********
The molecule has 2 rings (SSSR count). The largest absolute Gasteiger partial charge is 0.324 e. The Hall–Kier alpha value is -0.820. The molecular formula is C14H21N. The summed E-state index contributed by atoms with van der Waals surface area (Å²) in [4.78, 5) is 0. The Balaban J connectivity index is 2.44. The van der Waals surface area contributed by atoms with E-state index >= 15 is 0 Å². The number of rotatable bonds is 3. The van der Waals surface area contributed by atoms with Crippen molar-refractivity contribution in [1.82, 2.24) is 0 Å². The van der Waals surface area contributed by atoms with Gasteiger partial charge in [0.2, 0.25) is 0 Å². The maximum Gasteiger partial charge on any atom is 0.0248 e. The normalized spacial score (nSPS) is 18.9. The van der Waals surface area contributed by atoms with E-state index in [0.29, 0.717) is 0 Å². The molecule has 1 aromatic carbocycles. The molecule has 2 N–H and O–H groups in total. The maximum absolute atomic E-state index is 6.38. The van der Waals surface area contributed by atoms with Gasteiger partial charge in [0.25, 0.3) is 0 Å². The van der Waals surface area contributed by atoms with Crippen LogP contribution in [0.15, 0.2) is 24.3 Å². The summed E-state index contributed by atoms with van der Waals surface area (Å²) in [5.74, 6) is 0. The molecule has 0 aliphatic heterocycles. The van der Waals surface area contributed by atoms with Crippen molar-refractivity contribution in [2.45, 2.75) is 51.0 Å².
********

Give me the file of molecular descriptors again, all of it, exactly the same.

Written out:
The molecule has 2 rings (SSSR count). The largest absolute Gasteiger partial charge is 0.324 e. The Hall–Kier alpha value is -0.820. The molecular formula is C14H21N. The summed E-state index contributed by atoms with van der Waals surface area (Å²) in [4.78, 5) is 0. The Balaban J connectivity index is 2.44. The van der Waals surface area contributed by atoms with E-state index >= 15 is 0 Å². The number of rotatable bonds is 3. The van der Waals surface area contributed by atoms with Crippen molar-refractivity contribution in [1.82, 2.24) is 0 Å². The van der Waals surface area contributed by atoms with Gasteiger partial charge in [0.2, 0.25) is 0 Å². The maximum Gasteiger partial charge on any atom is 0.0248 e. The normalized spacial score (nSPS) is 18.9. The van der Waals surface area contributed by atoms with E-state index in [0.29, 0.717) is 0 Å². The molecule has 1 aromatic carbocycles. The molecule has 2 N–H and O–H groups in total. The maximum absolute atomic E-state index is 6.38. The van der Waals surface area contributed by atoms with Gasteiger partial charge in [0.25, 0.3) is 0 Å². The van der Waals surface area contributed by atoms with Crippen LogP contribution in [0.15, 0.2) is 24.3 Å². The summed E-state index contributed by atoms with van der Waals surface area (Å²) in [5.74, 6) is 0. The molecule has 0 aliphatic heterocycles. The van der Waals surface area contributed by atoms with Crippen molar-refractivity contribution in [2.45, 2.75) is 51.0 Å².